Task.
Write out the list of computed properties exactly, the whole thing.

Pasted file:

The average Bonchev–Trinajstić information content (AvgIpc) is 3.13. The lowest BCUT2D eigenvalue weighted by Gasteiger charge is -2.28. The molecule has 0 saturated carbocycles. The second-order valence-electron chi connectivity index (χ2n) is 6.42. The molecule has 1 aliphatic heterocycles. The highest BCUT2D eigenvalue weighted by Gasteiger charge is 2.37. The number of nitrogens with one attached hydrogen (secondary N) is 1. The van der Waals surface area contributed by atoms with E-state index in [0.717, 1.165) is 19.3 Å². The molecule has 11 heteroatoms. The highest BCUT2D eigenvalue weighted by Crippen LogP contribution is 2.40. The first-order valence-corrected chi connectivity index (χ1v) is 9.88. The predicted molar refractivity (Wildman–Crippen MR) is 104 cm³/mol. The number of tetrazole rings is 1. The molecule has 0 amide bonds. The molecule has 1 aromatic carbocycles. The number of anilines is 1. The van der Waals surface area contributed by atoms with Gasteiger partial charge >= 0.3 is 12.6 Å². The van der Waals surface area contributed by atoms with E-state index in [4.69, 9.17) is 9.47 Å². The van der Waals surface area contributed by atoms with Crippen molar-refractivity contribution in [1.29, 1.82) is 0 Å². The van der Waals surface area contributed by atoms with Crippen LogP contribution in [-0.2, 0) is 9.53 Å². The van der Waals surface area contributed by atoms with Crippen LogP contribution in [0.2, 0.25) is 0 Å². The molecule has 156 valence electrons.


The average Bonchev–Trinajstić information content (AvgIpc) is 3.13. The lowest BCUT2D eigenvalue weighted by Gasteiger charge is -2.28. The molecule has 0 saturated carbocycles. The second-order valence-electron chi connectivity index (χ2n) is 6.42. The molecule has 1 aliphatic heterocycles. The highest BCUT2D eigenvalue weighted by Gasteiger charge is 2.37. The number of nitrogens with one attached hydrogen (secondary N) is 1. The van der Waals surface area contributed by atoms with E-state index in [0.717, 1.165) is 19.3 Å². The molecule has 11 heteroatoms. The highest BCUT2D eigenvalue weighted by Crippen LogP contribution is 2.40. The first-order valence-corrected chi connectivity index (χ1v) is 9.88. The predicted molar refractivity (Wildman–Crippen MR) is 104 cm³/mol. The number of tetrazole rings is 1. The molecule has 0 amide bonds. The molecule has 1 aromatic carbocycles. The number of anilines is 1. The van der Waals surface area contributed by atoms with Gasteiger partial charge >= 0.3 is 12.6 Å². The van der Waals surface area contributed by atoms with E-state index in [4.69, 9.17) is 9.47 Å². The van der Waals surface area contributed by atoms with Crippen molar-refractivity contribution in [1.29, 1.82) is 0 Å². The van der Waals surface area contributed by atoms with Crippen LogP contribution in [-0.2, 0) is 9.53 Å². The van der Waals surface area contributed by atoms with Crippen LogP contribution in [0.2, 0.25) is 0 Å². The molecule has 156 valence electrons.